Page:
4. Set the From and To fields to match the desired date range, or choose All from the field where Today appears.
  5. Click the Customize Report button.
  6. Click the Filters tab when the Modify Report dialog box appears.
  7. In QuickBooks 2015 and later, type Trans in the Search Filters field, or scroll down until you find Transaction Type in the earlier versions of QuickBooks.
  8. Choose Purchase Order from the Transaction Type list.
  9. Click OK to display the report.

Audit Trail Report

Figure 3: The Audit Trail report includes the user name, but in some cases lists a purchase order more than once.

As shown in Figure 3, purchase orders may appear on the report more than once. As is often the case with QuickBooks reporting, we’ve solved one problem—finding a report that includes the user name—but we now have a new problem: any purchase orders that have been modified appear on the report two or more times. If you’ve read any of my articles in the past, you already know that I’ll bring Excel to bear on this problem:

  1. Click the Excel button on the Audit Trail report.
  2. Click Create New Worksheet.
  3. Depending upon your transaction volume, this could be a long report. To save time exporting to Excel choose Create a Comma Separated Values (.csv) File.
  4. Click Export.
  5. Choose a name for the file when the Create Disk File dialog box appears.
  6. Click Save to create the .CSV file.

Create a Comma Separated Values  File

Figure 4: Large reports export in seconds to a CSV file, instead of sometimes in minutes to Excel.

If you’re unsure how to open a CSV file in Excel, my first article for the Sleeter Report covers the steps in detail. Once you have the report open in Excel, the next step is to filter out the transactions that you don’t want by using Excel’s Filter feature. However, we need to carry out an extra step before we enable the Filter feature, or otherwise you’ll hit a dead end:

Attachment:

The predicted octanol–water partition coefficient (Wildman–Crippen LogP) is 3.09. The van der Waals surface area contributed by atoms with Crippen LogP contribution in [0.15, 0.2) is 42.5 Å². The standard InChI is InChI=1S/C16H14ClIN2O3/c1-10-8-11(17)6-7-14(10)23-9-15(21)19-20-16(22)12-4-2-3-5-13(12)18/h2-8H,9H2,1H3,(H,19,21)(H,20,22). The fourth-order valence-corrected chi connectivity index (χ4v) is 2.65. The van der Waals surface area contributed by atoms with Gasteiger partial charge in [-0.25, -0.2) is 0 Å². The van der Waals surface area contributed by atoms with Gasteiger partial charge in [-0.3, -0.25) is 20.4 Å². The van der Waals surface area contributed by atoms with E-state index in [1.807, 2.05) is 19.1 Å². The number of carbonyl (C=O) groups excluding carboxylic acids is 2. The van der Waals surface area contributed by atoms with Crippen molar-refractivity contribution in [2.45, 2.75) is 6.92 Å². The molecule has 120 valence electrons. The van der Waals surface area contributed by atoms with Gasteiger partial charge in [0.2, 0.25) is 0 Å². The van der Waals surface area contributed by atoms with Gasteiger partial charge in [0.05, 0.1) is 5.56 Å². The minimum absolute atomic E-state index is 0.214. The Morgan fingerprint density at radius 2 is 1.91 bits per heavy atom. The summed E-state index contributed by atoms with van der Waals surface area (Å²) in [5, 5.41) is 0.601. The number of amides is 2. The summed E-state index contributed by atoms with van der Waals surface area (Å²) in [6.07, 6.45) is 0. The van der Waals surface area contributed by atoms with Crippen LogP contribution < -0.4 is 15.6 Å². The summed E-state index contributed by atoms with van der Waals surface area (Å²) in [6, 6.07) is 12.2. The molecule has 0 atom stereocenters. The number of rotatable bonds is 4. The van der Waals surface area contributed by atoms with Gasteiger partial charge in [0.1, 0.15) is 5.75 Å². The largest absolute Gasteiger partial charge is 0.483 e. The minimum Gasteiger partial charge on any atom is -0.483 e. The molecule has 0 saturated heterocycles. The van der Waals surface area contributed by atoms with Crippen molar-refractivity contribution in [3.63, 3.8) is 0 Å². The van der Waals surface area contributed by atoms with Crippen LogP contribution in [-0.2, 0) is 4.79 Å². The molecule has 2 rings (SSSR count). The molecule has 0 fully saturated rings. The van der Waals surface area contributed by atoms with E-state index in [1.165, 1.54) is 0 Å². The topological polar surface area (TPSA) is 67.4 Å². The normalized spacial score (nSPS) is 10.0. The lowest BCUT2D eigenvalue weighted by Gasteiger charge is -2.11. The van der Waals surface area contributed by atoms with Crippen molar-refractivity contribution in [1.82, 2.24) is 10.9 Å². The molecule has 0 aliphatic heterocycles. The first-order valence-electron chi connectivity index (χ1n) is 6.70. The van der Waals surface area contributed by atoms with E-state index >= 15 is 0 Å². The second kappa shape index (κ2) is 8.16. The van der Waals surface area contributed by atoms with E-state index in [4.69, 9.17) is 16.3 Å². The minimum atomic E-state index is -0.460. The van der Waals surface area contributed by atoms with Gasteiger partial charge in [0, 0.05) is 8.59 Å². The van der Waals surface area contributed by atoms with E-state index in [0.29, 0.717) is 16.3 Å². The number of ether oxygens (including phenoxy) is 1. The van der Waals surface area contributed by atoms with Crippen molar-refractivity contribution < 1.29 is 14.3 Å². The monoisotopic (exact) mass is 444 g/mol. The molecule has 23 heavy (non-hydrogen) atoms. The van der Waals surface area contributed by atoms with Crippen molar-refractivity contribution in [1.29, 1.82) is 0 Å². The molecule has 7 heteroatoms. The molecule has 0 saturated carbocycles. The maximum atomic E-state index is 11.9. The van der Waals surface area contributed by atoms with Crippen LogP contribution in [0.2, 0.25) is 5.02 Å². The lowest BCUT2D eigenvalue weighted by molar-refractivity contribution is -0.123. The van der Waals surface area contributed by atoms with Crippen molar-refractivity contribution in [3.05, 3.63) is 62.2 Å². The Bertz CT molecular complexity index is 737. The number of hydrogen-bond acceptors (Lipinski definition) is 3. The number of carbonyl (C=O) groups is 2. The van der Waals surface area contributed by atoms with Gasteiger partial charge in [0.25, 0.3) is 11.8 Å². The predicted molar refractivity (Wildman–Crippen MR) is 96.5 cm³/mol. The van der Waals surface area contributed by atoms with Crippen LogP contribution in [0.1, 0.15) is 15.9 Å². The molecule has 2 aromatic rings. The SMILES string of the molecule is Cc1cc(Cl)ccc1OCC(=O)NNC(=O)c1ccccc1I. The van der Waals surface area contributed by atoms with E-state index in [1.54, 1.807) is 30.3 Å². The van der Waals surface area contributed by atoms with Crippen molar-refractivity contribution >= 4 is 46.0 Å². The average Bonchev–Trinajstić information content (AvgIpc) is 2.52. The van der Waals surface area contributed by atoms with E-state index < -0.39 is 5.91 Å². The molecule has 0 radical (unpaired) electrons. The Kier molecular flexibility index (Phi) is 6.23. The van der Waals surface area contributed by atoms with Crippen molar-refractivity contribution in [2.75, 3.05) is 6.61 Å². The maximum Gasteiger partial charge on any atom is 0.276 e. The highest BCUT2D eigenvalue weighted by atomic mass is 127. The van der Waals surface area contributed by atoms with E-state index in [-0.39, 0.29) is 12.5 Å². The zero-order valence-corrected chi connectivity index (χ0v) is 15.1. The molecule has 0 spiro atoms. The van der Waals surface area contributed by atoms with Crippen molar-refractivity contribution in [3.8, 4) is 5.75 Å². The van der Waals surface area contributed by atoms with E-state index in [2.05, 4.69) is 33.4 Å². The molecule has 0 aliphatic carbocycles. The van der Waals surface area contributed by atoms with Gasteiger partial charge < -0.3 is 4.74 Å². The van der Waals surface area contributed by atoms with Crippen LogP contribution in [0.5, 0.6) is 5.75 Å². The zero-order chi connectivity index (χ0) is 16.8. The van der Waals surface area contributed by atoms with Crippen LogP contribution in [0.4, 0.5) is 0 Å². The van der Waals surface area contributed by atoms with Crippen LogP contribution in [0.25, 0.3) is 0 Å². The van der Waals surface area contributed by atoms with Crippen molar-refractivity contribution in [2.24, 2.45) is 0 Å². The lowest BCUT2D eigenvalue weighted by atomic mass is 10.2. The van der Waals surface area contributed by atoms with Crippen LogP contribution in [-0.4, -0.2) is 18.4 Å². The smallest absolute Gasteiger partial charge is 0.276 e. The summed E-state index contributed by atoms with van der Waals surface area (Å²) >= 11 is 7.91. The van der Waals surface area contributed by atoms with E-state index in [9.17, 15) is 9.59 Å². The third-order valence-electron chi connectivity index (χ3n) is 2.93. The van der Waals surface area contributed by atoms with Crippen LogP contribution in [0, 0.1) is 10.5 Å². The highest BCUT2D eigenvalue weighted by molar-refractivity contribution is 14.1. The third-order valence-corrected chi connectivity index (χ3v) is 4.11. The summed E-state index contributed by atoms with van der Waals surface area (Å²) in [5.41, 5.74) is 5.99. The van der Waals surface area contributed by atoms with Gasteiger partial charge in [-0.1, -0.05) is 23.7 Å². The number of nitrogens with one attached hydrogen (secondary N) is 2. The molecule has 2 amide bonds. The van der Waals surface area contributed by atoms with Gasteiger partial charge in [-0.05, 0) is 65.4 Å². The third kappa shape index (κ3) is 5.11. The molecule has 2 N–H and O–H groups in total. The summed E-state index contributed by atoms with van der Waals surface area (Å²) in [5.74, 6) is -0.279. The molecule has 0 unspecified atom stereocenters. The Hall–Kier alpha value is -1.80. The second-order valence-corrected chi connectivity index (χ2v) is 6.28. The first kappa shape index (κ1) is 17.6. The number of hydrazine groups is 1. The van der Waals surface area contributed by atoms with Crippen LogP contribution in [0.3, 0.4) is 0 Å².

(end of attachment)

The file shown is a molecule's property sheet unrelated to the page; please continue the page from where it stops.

1. In Excel, click the button in the top left-hand corner of the worksheet frame to select the entire worksheet.
  2. Choose the Data tab.
  3. Click the Filter button.
  4. Click the arrow in cell D1, which contains the word State.
  5. Clear the checkbox for Latest.
  6. Click OK.
  7. Click cell A2 of the spreadsheet.
  8. Press Ctrl-Shift-End to select all visible cells on the report.
  9. Press Ctrl-Minus to display the Delete prompt.
  10. Double-click Delete Row to close the dialog box without clicking OK.
  11. Click the arrow in cell D1.
  12. Choose Clear Filter from State.

filtered cells

Figure 5: You can quickly remove unnecessary data from a report by filtering and a couple of keyboard shortcuts.